business news in context, analysis with attitude

Responding to our story about Amazon-owned Whole Foods expanding the number of markets where Prime members can get discounts, one MNB reader wrote:

You know, this will be interesting; to see if Amazon does something new for Prime members, or with the data they collect. Most retailer loyalty cards are nothing more than entitlement cards used for card members to qualify for “Loyalty Card Customer” discounts. Loyalty programs, for the most part have just been a way to mitigate ad markdowns. Which sounds exactly like Amazon is going to do for Prime members that shop at Whole Foods….offer deeper discounts to a defined membership group.

Now if such a program drives an increase in Prime membership which as you mention increases store level customer count, then that’s a win for them if the incremental markdowns at store level don’t outweigh the Prime membership revenue through directing Whole Foods customers to buy more gross profit light products each visit…nothing like increasing ones ad mix and everything that goes with that to throw a wrench in store operations….and profitability.


MNB reader Kris Kenyon Jackson wrote:

I was in the Jacksonville, FL Whole Foods and saw that Sunscreen was 50% off for prime members. I loaded up and bought way more than I originally intended as this was such a great deal! So I saved a ton but also bought more, so it’s a win/win for all!




On the subject of endangered malls, MNB reader Glenn Cantor wrote:

Instead of the closure of shopping entities that we currently call “malls,” I think the name and concept of what we perceive as a cluster of connected stores will supplant traditional malls.
For example, retail town centers are everywhere.  They combine restaurants, small stores, and entertainment with larger, stand-alone stores located on the perimeters of the overall property.
 
Instead, it would appear that stores like JC Penney are threatened, and not necessarily retail shopping.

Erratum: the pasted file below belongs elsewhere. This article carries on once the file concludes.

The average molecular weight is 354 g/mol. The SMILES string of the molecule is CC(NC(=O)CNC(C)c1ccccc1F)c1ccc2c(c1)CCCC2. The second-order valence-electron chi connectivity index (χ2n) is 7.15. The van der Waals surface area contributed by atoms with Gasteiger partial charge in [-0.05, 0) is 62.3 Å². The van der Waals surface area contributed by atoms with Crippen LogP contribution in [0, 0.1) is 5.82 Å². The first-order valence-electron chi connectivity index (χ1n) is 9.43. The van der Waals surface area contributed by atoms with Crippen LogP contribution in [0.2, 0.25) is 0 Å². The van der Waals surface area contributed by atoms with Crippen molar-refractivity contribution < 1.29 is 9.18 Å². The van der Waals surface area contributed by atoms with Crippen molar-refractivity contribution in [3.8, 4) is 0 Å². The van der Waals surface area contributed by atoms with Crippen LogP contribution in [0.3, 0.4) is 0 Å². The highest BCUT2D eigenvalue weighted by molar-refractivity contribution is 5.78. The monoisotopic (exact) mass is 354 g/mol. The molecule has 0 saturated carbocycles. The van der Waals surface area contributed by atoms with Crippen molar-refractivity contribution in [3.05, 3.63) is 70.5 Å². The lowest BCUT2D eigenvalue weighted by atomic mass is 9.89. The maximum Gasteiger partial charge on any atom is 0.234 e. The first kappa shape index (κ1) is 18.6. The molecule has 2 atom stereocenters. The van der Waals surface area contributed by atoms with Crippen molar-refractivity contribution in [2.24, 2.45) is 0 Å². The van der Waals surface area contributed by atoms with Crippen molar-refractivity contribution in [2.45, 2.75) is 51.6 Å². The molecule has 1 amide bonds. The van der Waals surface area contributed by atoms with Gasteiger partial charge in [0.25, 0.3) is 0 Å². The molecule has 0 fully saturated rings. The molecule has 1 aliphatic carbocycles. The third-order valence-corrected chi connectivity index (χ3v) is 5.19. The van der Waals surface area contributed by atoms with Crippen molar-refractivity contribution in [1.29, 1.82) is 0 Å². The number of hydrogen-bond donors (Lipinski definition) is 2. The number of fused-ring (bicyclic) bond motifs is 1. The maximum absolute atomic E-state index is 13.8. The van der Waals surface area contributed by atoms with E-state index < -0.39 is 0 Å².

From another reader:

As a kid who grew up in arguably the height of the Mall, I believe their potential saving could be in what the kids always found attractive about them. Hint, it wasn’t buying stuff. At least not for our group. The real value was that you could meet all of your friends there and interact away from the house or neighborhood.
 
Turn the malls into a source of community with the benefit of some great food opportunities that go beyond renting space to the local chains and sprinkle in some services and you could be on to something.
 
I work from home and would welcome a space that I could go to get some work done while having the ability to actually walk to a great lunch and maybe grab some groceries on the way out. I cannot think I am alone in this area. I would make that a separate space from the entertainment options to keep the worlds divided.
 
Make it a walkable living community in the suburbs with desirable condos and it could be the new hot living destination!





Yesterday, we took note of a CNBC interview with former Walmart CEO Bill Simon, who the story says “slammed Amazon for using cloud and ad revenues to support what he called meager retail profits.”

Simon told CNBC that Amazon has been “gaining traction and profitability by other business activities that have nothing to do with retail," including Amazon Web Services and advertising. Walmart, on the other hand, “went out head to head, knuckle to knuckle and won market share in retail by executing a business model that customers wanted.”

I commented, in part:

First of all, let me say that I respect Bill Simon’s career and especially his military service - he spent 25 years in the U.S. Navy and U.S. Navy Reserve.

But I’m really getting tired of his whining about Amazon - these days, he seems to make a habit of appearing either on CNBC or Fox Business and complaining about how Amazon is treated and evaluated, and how unfair it all is. I wish he’d just knock it off … though, to be fair, his comments do reflect how some folks in the retailing community think. They complain rather than compete effectively.

I don’t think there’s any question that Amazon has figured out a formula that helps to support its retailing business, which continues to evolve as the company looks for new competitive advantages. But that’s a smart thing, not something to mock. They figured out a better way, or at least a more effective way, which was something that other retailers were not able to do.

Now it is up to other retailers - such as Walmart - to figure out how to be competitive, as opposed to whining about it.